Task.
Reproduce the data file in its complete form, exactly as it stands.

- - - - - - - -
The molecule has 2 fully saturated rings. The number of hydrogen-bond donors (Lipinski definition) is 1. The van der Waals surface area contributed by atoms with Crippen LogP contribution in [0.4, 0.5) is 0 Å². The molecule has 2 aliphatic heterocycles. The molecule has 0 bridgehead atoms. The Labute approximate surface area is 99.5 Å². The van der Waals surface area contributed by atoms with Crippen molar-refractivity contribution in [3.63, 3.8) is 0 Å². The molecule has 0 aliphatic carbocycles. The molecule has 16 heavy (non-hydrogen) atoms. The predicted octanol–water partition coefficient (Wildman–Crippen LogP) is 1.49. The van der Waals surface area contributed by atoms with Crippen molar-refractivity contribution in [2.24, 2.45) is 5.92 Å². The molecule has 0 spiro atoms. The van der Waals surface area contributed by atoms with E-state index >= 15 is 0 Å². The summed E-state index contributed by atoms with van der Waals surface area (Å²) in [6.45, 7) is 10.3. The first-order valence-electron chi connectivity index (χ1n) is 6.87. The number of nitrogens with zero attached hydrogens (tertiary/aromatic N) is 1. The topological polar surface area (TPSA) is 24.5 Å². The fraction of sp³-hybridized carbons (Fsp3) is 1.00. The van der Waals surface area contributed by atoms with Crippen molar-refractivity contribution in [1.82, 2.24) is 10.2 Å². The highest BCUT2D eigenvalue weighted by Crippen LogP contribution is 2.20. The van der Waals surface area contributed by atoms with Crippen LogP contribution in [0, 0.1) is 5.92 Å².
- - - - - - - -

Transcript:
The molecule has 2 fully saturated rings. The number of hydrogen-bond donors (Lipinski definition) is 1. The van der Waals surface area contributed by atoms with Crippen LogP contribution in [0.4, 0.5) is 0 Å². The molecule has 2 aliphatic heterocycles. The molecule has 0 bridgehead atoms. The Labute approximate surface area is 99.5 Å². The van der Waals surface area contributed by atoms with Crippen molar-refractivity contribution in [3.63, 3.8) is 0 Å². The molecule has 0 aliphatic carbocycles. The molecule has 16 heavy (non-hydrogen) atoms. The predicted octanol–water partition coefficient (Wildman–Crippen LogP) is 1.49. The van der Waals surface area contributed by atoms with Crippen molar-refractivity contribution in [2.24, 2.45) is 5.92 Å². The molecule has 0 spiro atoms. The van der Waals surface area contributed by atoms with E-state index >= 15 is 0 Å². The summed E-state index contributed by atoms with van der Waals surface area (Å²) in [6.45, 7) is 10.3. The first-order valence-electron chi connectivity index (χ1n) is 6.87. The number of nitrogens with zero attached hydrogens (tertiary/aromatic N) is 1. The topological polar surface area (TPSA) is 24.5 Å². The fraction of sp³-hybridized carbons (Fsp3) is 1.00. The van der Waals surface area contributed by atoms with Crippen molar-refractivity contribution in [1.82, 2.24) is 10.2 Å². The highest BCUT2D eigenvalue weighted by Crippen LogP contribution is 2.20. The van der Waals surface area contributed by atoms with Crippen LogP contribution in [0, 0.1) is 5.92 Å².